After years of retro games collecting I finally buy a pair of Atari 2600 consoles
Being an avid retro games collector with a minor case of OCD, I love nothing more than taking an old and unwanted console and bringing it back to life. The beauty of many of the old 80’s consoles is their construction – they were built from industrial strength materials, using plastics and sometimes metal that have stood the test of time. With very few moving parts and a very simple circuit board – I’m talking before the advent of CD-ROM – there was little to go wrong apart from worn out cartridge sockets and sticky switches. In many cases these consoles can be brought back to life with nothing more than some mild detergent and a bit of WD40.
The Atari 2600 is a classic example of this, with it’s bomb-proof plastic case hiding a nothing but air and a small circuit board powered by a MOS 6507 processor.
My latest acquisition was an untested pair of Atari 2600 “woody” variants, with the classic wood effect trim on the front of the machine, included with a bundle of games. I already have the all-black “Darth Vader” version of the console, but had been on the lookout for the woody version to complete my collection. I figured at least one of the two would work, and if I was lucky could sell one reconditioned and pay for the cost of the original purchase. In effect a free Atari 2600!
On picking up the games from the local eBay seller (and saving shipping fees) I investigated the two boxes as well as the game to understand just what I had bought – there are a few variations of the machines and I wanted to trace the serial numbers to understand their history. Fortunately, both machines seemed to be in very good, if dirty (hooray more cleaning) condition. One of the machines even had the reseller’s sticker on the rear indicating it was sold by Bakers of Clacton- on-Sea in Essex. I did check to see if by some miracle the shop still existed but it is no longer there.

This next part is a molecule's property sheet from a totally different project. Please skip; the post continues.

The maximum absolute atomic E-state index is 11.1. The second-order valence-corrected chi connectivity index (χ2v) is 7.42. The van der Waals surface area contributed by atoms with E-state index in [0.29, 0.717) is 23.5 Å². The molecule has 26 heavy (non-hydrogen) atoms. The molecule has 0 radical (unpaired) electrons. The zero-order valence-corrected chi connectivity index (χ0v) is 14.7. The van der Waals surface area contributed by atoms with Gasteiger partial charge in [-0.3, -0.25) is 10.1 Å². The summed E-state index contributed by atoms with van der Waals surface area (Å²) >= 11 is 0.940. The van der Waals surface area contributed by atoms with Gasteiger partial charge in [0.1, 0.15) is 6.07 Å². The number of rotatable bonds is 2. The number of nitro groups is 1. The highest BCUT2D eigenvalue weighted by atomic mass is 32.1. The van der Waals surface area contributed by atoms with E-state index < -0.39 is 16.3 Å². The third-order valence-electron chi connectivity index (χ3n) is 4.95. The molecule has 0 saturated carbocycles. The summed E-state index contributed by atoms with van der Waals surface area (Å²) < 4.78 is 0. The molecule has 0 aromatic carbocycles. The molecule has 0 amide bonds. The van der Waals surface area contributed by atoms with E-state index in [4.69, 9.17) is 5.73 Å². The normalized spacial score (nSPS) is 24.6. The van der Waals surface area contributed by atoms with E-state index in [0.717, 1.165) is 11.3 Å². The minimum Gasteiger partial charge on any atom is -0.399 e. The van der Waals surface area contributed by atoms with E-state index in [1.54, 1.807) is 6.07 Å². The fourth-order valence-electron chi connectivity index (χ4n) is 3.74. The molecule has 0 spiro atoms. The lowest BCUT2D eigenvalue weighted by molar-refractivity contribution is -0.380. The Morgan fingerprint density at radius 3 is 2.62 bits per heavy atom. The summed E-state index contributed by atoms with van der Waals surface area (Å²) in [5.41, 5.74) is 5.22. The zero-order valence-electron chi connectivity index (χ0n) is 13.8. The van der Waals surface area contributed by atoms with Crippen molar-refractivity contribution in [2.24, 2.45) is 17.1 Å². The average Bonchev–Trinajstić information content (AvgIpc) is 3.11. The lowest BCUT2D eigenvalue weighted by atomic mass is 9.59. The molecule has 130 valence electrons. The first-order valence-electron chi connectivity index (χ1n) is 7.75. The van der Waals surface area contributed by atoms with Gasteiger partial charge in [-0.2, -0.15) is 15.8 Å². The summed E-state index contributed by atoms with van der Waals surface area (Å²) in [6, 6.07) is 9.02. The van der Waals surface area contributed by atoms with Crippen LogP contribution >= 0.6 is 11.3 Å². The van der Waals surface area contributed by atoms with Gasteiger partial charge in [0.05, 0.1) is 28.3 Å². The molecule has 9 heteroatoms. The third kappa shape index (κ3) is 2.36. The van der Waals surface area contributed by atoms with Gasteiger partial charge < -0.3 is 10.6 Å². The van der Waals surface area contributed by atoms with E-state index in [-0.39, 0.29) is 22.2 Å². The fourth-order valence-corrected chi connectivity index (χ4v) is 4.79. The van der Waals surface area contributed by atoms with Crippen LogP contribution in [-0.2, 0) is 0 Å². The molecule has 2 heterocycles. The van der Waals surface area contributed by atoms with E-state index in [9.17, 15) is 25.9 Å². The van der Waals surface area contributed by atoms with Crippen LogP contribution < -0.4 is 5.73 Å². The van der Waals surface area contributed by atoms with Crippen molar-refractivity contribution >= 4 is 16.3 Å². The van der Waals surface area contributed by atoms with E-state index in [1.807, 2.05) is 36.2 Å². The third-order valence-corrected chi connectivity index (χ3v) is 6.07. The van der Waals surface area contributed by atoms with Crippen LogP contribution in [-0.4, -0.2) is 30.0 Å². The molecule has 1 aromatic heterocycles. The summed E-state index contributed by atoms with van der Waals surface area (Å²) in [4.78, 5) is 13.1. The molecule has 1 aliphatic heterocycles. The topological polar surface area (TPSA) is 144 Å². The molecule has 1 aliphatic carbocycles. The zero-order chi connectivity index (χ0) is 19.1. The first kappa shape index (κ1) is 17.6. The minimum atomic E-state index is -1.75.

Using the references available online from the AtariAge website, it appears that both are the CX2600 model, produced in Hong Kong from 1978 to 1980, as opposed to the original Sunnyvale model which was slightly heavier and produced in the US. They retain the 6 switches on the front of the unit, as well as the lovely wood panelling – a feature which I think Sony and Microsoft should bring back for the next generation of console hardware.
After a wonderful evening of polishing and dusting, the consoles have both cleaned up a treat, and look almost as good as when they rolled off the line 35 years ago in Honk Kong – the only visible signs of wear and tear being the worn orange pinstripe running around the switches. The worst part (or best depending on your personal levels of OCD) is the long plastic grooves on the top of the machine that need a good going over with cotton buds in order to scrape out 30 years of dust and grime.
Who knows how many hours of gaming these machines have seen, but they look like they are ready to go another 35. I’m not sure the original release of XBOX or PS3 machines will still work after 5 years, what with the red ring and yellow blinking lights of death, and in 30 years I doubt even the later versions will still be playable.
The next step is to plug them in and see if they still work, as well as checking out the big bag of cartridges which are in various states of disrepair, but hoping there might be some rare gem in there that I have not uncovered before. I’m also thinking that I might try a video mod to allow connection via a component cable, so I can play on a modern TV.
I’m hoping that both work – I’ll post another update when I have located a power supply and controllers and can fire up these classic consoles.